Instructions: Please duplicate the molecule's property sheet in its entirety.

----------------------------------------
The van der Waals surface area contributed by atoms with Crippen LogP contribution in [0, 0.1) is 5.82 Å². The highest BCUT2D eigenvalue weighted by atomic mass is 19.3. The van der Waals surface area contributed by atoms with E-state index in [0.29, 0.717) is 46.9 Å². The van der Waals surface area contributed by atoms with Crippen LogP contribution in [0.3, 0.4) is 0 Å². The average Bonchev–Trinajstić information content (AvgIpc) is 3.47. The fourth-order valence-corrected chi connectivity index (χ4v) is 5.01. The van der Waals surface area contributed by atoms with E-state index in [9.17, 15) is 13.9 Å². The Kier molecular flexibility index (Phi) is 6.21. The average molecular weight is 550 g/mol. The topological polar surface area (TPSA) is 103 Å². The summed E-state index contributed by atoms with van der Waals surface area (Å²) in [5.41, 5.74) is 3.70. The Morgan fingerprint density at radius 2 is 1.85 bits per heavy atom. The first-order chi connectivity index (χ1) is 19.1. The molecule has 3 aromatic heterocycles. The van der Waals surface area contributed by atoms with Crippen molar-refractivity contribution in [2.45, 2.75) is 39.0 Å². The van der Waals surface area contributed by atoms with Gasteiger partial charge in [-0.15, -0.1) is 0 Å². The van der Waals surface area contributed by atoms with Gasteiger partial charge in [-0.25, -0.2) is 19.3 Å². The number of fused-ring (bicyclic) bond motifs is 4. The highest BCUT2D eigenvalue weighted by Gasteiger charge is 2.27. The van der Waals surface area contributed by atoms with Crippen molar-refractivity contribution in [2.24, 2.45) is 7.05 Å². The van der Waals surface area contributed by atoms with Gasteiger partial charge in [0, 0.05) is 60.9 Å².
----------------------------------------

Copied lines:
The van der Waals surface area contributed by atoms with Crippen LogP contribution in [0, 0.1) is 5.82 Å². The highest BCUT2D eigenvalue weighted by atomic mass is 19.3. The van der Waals surface area contributed by atoms with E-state index in [0.29, 0.717) is 46.9 Å². The van der Waals surface area contributed by atoms with Crippen LogP contribution in [0.3, 0.4) is 0 Å². The average Bonchev–Trinajstić information content (AvgIpc) is 3.47. The fourth-order valence-corrected chi connectivity index (χ4v) is 5.01. The van der Waals surface area contributed by atoms with E-state index in [9.17, 15) is 13.9 Å². The Kier molecular flexibility index (Phi) is 6.21. The average molecular weight is 550 g/mol. The topological polar surface area (TPSA) is 103 Å². The summed E-state index contributed by atoms with van der Waals surface area (Å²) in [5.41, 5.74) is 3.70. The Morgan fingerprint density at radius 2 is 1.85 bits per heavy atom. The first-order chi connectivity index (χ1) is 19.1. The molecule has 3 aromatic heterocycles. The van der Waals surface area contributed by atoms with Crippen molar-refractivity contribution in [2.45, 2.75) is 39.0 Å². The van der Waals surface area contributed by atoms with Gasteiger partial charge in [-0.15, -0.1) is 0 Å². The van der Waals surface area contributed by atoms with Gasteiger partial charge in [-0.25, -0.2) is 19.3 Å². The number of fused-ring (bicyclic) bond motifs is 4. The highest BCUT2D eigenvalue weighted by Gasteiger charge is 2.27. The van der Waals surface area contributed by atoms with Crippen molar-refractivity contribution in [2.24, 2.45) is 7.05 Å². The van der Waals surface area contributed by atoms with Gasteiger partial charge in [0, 0.05) is 60.9 Å².